• [0049]
    [0049]FIG. 2A is a more detailed diagram of a system 2000 according to an embodiment of the present invention. This diagram is merely an example, which should not unduly limit the scope of the claims herein. One of ordinary skill in the art would recognize many other variations, alternatives, and modifications. As shown, the system includes data flow and major components of the system according to a specific embodiment. The information processed by the embodiment of the present invention is extracted from the customer systems in a form of the text files or via commercially available Export-Transform-Load (ETL) tools such as produced by companies called Informatica (Power Mart and Power Center), Ascential (Data Stage and Meta Recon), Embarcadero (DT/Studio), XML Global (XML Transform) or other similar tools. The XML technology is used to describe the structure of the exported information and how to transform and clean-up this information for input into the present invention. The Input Processor program accepts customer information and, using XML description, cleans and transforms and splits it into structured and unstructured parts. Alternatively, other common formats that do not include XML can be used according to other embodiments. The structured part represents the database fields collected by customer's operational systems. The unstructured part represents Free-form Text and Voice. The Text and Voice are processed by the Classification Engines and mapped to the Business Taxonomy.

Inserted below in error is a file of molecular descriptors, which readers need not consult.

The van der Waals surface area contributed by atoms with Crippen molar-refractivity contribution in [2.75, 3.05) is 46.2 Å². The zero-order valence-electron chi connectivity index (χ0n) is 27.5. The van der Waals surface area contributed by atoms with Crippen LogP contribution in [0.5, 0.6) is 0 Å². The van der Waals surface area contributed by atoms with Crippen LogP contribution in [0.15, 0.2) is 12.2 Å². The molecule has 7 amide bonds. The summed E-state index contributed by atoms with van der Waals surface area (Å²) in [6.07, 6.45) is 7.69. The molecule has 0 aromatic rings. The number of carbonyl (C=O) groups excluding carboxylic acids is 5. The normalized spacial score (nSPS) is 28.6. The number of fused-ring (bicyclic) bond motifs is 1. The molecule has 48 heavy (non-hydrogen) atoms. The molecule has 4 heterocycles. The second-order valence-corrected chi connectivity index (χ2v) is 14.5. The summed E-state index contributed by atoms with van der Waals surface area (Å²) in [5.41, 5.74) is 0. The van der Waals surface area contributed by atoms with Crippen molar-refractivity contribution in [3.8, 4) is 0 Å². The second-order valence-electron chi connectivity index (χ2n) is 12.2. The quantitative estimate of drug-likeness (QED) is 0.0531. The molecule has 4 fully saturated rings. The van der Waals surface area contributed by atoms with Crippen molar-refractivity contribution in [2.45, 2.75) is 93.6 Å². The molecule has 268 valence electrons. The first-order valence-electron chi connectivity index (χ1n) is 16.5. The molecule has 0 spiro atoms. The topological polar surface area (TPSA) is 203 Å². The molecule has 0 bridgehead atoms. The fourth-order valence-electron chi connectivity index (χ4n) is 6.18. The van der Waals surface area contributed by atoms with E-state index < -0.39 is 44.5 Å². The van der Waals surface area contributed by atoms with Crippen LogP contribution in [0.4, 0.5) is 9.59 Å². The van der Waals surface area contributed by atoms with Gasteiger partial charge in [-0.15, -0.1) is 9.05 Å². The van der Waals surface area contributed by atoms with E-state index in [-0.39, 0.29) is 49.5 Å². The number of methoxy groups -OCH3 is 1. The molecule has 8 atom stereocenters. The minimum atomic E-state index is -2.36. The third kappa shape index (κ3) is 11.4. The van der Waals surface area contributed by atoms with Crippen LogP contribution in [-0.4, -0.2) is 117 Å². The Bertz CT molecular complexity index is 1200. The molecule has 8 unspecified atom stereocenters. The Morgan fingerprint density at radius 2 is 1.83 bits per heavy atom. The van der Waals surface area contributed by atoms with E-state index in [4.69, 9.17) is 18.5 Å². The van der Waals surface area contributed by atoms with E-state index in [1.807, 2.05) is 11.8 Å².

• [0050]
    The Structured Information and Post-processed Text/Voice are merged together with one or more financial models. A one or more Relevancy Scoring models is applied to the data. The Financial models describe the costs/revenue associated with the data and allocate these financials to certain and/or all parts of the system enabling the user of the invention to determine financial implications of the Initiatives. The post-processed and enriched with financials information data is stored in present Datamart for analytical reporting. The present embodiment of the invention incorporates a scheduler program that monitors for incoming files. It ensures that new files are processed as scheduled and provides customers with all the flexibility they need on how often they want to import files.
  • [0051]
    The Data Mining Server accesses the Datamart and computes aggregate information used in the Analytical reporting. These statistics are stored as the additional tables in a Datamart.
  • [0052]
    [0052]FIG. 2B describes main components of the analytical reporting components of the system 2010 according to an embodiment of the present invention. This diagram is merely an example, which should not unduly limit the scope of the claims herein. One of ordinary skill in the art would recognize many other variations, alternatives, and modifications. Here, an analytics server accesses customized database (e.g., Enkata Datamart Database Schema), extracts the information and passes it to the Application Server that formats the data and serves HTML via the WEB Server to the browser-based desktops.
  • [0053]
    In the present embodiment of the invention, Taxonomies and Training Sets enable the Classification Engines to process the unstructured information.
  • [0054]
    [0054]FIGS. 2C (and 2C1) describes the structure 2050 of Taxonomy according to an embodiment of the present invention. This diagram is merely an example, which should not unduly limit the scope of the claims herein. One of ordinary skill in the art would recognize many other variations, alternatives, and modifications. Taxonomy 2050 represents a hierarchy of Symptoms and Indicators associated with the customer record. Symptoms represent the reasons for calls while Indicators represent the context surrounding the call.
  • [0055]